Saturday, 10 January 2015

'Eavy Metal Special: White Dwarf 132 - Rogue Trader before the GrimDark, Stuart Willis, Space Crusade and Orks, lots of Orks...

Welcome one and all, to a return to the very early 1990s and Warhammer 40k before it went all GrImDaRk. In fact, I cannot say I even came across such a term until these internet heralded days of the twenty-first century. 

Still, there was once a time without any 'grim' and the 'dark' had yet to be cloaked around us. 

Warhammer 40,000 Rogue Trader was a bright young thing literally as well as figuratively, as these images will testify. With the publication of the first ork hardback books, very much in the vein of Realm of Chaos, the Citadel sculptors went crazy producing a wide range of models bursting with zany new ideas. The rules writers too created some highly original and amusing concepts - anyone remember 'the drop'?

Today, we delve deep into the pages of WD 132 to have a little look at how the game 'used' to look. Let us start with a little visit to one of those miniatures painters who earned the ultimate accolade - getting a spread of painted miniatures published in WD.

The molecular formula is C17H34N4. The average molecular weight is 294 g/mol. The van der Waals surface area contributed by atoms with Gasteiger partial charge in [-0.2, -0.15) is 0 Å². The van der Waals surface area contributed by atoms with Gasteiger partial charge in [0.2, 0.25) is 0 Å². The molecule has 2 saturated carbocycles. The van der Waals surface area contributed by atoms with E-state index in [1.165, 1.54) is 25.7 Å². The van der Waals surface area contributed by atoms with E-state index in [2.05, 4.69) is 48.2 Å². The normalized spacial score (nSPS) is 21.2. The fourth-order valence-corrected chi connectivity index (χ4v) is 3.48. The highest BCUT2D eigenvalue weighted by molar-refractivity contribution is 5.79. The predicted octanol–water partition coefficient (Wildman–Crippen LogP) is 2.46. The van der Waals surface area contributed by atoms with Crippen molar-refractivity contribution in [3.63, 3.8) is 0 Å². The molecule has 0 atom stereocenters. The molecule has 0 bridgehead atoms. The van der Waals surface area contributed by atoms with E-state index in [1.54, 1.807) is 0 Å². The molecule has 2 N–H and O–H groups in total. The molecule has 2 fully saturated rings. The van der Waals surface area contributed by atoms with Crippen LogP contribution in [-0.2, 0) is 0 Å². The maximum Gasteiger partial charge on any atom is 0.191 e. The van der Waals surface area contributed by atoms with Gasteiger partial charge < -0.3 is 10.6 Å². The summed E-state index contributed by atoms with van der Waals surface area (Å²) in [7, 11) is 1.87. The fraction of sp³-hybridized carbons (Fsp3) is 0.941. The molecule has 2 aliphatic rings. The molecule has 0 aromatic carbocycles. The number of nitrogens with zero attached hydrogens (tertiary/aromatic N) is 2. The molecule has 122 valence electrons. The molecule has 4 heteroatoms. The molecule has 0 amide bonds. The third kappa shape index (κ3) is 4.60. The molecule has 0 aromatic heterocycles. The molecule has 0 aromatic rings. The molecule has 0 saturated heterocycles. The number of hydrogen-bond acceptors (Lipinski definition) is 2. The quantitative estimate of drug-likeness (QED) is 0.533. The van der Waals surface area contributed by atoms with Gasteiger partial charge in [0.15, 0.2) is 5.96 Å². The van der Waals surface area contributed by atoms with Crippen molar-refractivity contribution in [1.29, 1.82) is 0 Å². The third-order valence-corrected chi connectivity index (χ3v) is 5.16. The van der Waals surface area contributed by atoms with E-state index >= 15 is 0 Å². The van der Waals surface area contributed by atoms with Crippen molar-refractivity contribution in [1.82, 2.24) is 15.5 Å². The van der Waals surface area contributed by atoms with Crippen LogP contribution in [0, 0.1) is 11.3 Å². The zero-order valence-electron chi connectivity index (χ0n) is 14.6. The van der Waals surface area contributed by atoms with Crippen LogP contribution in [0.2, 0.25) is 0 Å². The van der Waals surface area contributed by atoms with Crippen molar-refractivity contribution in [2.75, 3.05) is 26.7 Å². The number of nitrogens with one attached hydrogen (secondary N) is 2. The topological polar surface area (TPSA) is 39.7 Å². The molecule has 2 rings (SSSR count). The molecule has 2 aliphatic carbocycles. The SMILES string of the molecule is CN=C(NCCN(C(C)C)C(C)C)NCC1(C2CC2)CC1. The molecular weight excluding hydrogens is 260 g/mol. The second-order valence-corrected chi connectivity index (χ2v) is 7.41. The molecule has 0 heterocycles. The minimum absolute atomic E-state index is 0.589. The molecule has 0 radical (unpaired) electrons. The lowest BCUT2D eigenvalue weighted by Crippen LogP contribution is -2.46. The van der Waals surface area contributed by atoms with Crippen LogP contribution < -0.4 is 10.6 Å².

Stuart Willis.

It is always nice to see a familiar model re-imagined after a great many years of familiarity. Its something that makes Oldhammer special in my opinion. There is always another way to paint an Ambull, and no matter how many of use slap a little paint across its limbs, there is always someone else who will do it a little better! Stuart's Eldar really fit this thought for me, and though they have shades of Paul Benson about them, really stand out. The warm soft colours encourage the models to almost 'glow' with energy- and you can almost feel the heat of those energy weapons! The ork is a welcome addition too, and like any goblinoid, is marked by the tone of its green skin. This one has a lovely healthy glow, like he's just dined on a great glob of snot, and burns brightly from the page in characterful colour.